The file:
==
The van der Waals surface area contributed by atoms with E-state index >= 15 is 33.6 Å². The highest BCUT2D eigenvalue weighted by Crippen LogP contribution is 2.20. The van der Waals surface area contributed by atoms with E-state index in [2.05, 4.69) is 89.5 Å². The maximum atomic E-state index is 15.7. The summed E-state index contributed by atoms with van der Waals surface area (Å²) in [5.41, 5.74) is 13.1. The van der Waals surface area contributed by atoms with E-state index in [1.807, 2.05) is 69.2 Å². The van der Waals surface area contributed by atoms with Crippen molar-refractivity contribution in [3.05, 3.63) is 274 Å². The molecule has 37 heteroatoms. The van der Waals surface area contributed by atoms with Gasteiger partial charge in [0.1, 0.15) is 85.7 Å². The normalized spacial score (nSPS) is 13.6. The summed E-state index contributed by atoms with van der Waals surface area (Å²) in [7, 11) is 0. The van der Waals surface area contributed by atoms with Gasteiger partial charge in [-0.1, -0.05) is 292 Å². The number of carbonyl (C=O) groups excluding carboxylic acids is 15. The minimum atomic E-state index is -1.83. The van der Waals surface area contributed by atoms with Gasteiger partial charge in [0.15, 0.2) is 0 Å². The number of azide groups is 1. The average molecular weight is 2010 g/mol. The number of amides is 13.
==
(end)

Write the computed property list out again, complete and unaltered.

The van der Waals surface area contributed by atoms with E-state index >= 15 is 33.6 Å². The highest BCUT2D eigenvalue weighted by Crippen LogP contribution is 2.20. The van der Waals surface area contributed by atoms with E-state index in [2.05, 4.69) is 89.5 Å². The maximum atomic E-state index is 15.7. The summed E-state index contributed by atoms with van der Waals surface area (Å²) in [5.41, 5.74) is 13.1. The van der Waals surface area contributed by atoms with E-state index in [1.807, 2.05) is 69.2 Å². The van der Waals surface area contributed by atoms with Crippen molar-refractivity contribution in [3.05, 3.63) is 274 Å². The molecule has 37 heteroatoms. The van der Waals surface area contributed by atoms with Gasteiger partial charge in [0.1, 0.15) is 85.7 Å². The normalized spacial score (nSPS) is 13.6. The summed E-state index contributed by atoms with van der Waals surface area (Å²) in [7, 11) is 0. The van der Waals surface area contributed by atoms with Gasteiger partial charge in [-0.1, -0.05) is 292 Å². The number of carbonyl (C=O) groups excluding carboxylic acids is 15. The minimum atomic E-state index is -1.83. The van der Waals surface area contributed by atoms with Gasteiger partial charge in [0.15, 0.2) is 0 Å². The number of azide groups is 1. The average molecular weight is 2010 g/mol. The number of amides is 13.